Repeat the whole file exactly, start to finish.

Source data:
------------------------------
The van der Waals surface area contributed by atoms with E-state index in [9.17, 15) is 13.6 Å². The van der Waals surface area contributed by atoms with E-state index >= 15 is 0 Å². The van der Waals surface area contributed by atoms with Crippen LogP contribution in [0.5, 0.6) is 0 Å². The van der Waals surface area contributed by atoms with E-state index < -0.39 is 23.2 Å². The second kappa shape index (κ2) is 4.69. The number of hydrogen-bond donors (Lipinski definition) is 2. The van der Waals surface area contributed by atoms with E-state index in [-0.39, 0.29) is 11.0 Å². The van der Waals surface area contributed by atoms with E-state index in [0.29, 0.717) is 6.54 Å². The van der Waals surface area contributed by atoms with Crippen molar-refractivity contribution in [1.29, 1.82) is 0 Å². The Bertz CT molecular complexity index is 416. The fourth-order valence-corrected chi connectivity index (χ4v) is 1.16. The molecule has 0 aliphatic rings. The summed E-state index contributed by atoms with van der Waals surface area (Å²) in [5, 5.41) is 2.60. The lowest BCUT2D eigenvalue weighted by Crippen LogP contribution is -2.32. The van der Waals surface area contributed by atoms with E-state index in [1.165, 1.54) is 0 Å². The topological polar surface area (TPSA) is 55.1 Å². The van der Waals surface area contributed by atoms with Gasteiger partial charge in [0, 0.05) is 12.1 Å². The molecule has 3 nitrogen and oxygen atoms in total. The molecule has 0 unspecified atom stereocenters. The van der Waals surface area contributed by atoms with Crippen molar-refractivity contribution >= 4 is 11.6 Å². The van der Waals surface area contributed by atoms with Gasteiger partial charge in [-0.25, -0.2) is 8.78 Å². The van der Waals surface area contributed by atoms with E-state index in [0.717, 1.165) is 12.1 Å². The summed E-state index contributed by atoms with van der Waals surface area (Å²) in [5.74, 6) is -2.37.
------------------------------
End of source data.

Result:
The van der Waals surface area contributed by atoms with E-state index in [9.17, 15) is 13.6 Å². The van der Waals surface area contributed by atoms with E-state index >= 15 is 0 Å². The van der Waals surface area contributed by atoms with Crippen LogP contribution in [0.5, 0.6) is 0 Å². The van der Waals surface area contributed by atoms with E-state index < -0.39 is 23.2 Å². The second kappa shape index (κ2) is 4.69. The number of hydrogen-bond donors (Lipinski definition) is 2. The van der Waals surface area contributed by atoms with E-state index in [-0.39, 0.29) is 11.0 Å². The van der Waals surface area contributed by atoms with E-state index in [0.29, 0.717) is 6.54 Å². The van der Waals surface area contributed by atoms with Crippen molar-refractivity contribution in [1.29, 1.82) is 0 Å². The Bertz CT molecular complexity index is 416. The fourth-order valence-corrected chi connectivity index (χ4v) is 1.16. The molecule has 0 aliphatic rings. The summed E-state index contributed by atoms with van der Waals surface area (Å²) in [5, 5.41) is 2.60. The lowest BCUT2D eigenvalue weighted by Crippen LogP contribution is -2.32. The van der Waals surface area contributed by atoms with E-state index in [1.165, 1.54) is 0 Å². The topological polar surface area (TPSA) is 55.1 Å². The van der Waals surface area contributed by atoms with Gasteiger partial charge in [0, 0.05) is 12.1 Å². The molecule has 3 nitrogen and oxygen atoms in total. The molecule has 0 unspecified atom stereocenters. The van der Waals surface area contributed by atoms with Crippen molar-refractivity contribution >= 4 is 11.6 Å². The van der Waals surface area contributed by atoms with Gasteiger partial charge in [-0.25, -0.2) is 8.78 Å². The van der Waals surface area contributed by atoms with E-state index in [0.717, 1.165) is 12.1 Å². The summed E-state index contributed by atoms with van der Waals surface area (Å²) in [5.74, 6) is -2.37.